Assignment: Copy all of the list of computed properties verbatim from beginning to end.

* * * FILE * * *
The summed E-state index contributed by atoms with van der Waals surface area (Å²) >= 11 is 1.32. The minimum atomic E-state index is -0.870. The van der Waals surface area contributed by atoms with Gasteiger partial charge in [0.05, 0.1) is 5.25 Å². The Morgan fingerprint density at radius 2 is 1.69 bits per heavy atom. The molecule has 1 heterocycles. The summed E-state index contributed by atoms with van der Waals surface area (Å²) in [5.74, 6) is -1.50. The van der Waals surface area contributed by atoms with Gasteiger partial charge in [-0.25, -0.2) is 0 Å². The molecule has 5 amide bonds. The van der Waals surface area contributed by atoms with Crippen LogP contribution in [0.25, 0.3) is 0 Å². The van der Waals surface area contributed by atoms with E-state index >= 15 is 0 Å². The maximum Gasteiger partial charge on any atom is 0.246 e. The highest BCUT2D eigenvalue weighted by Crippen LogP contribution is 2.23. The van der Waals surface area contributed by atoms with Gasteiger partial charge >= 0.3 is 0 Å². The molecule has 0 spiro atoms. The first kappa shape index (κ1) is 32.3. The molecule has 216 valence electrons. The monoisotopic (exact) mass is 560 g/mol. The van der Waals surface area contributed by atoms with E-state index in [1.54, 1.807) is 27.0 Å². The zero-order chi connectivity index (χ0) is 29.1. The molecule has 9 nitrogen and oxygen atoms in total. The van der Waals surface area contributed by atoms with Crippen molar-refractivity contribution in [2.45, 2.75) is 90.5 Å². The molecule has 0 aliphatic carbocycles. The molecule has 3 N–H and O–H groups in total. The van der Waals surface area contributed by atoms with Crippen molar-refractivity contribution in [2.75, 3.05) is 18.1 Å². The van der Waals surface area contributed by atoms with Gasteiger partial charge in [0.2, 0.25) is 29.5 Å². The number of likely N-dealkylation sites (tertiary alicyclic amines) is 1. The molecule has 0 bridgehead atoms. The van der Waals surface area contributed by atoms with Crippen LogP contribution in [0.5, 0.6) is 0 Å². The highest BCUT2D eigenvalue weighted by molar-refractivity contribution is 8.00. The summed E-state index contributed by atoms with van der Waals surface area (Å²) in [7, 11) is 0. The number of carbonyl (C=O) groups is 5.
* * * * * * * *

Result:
The summed E-state index contributed by atoms with van der Waals surface area (Å²) >= 11 is 1.32. The minimum atomic E-state index is -0.870. The van der Waals surface area contributed by atoms with Gasteiger partial charge in [0.05, 0.1) is 5.25 Å². The Morgan fingerprint density at radius 2 is 1.69 bits per heavy atom. The molecule has 1 heterocycles. The summed E-state index contributed by atoms with van der Waals surface area (Å²) in [5.74, 6) is -1.50. The van der Waals surface area contributed by atoms with Gasteiger partial charge in [-0.25, -0.2) is 0 Å². The molecule has 5 amide bonds. The van der Waals surface area contributed by atoms with Crippen LogP contribution in [0.25, 0.3) is 0 Å². The van der Waals surface area contributed by atoms with E-state index >= 15 is 0 Å². The maximum Gasteiger partial charge on any atom is 0.246 e. The highest BCUT2D eigenvalue weighted by Crippen LogP contribution is 2.23. The van der Waals surface area contributed by atoms with Gasteiger partial charge >= 0.3 is 0 Å². The molecule has 0 spiro atoms. The first kappa shape index (κ1) is 32.3. The molecule has 216 valence electrons. The monoisotopic (exact) mass is 560 g/mol. The van der Waals surface area contributed by atoms with E-state index in [1.54, 1.807) is 27.0 Å². The zero-order chi connectivity index (χ0) is 29.1. The molecule has 9 nitrogen and oxygen atoms in total. The van der Waals surface area contributed by atoms with Crippen molar-refractivity contribution in [2.45, 2.75) is 90.5 Å². The molecule has 0 aliphatic carbocycles. The molecule has 3 N–H and O–H groups in total. The van der Waals surface area contributed by atoms with Crippen molar-refractivity contribution in [2.75, 3.05) is 18.1 Å². The van der Waals surface area contributed by atoms with Gasteiger partial charge in [0.2, 0.25) is 29.5 Å². The number of likely N-dealkylation sites (tertiary alicyclic amines) is 1. The molecule has 0 bridgehead atoms. The van der Waals surface area contributed by atoms with Crippen LogP contribution in [0.5, 0.6) is 0 Å². The highest BCUT2D eigenvalue weighted by molar-refractivity contribution is 8.00. The summed E-state index contributed by atoms with van der Waals surface area (Å²) in [7, 11) is 0. The number of carbonyl (C=O) groups is 5.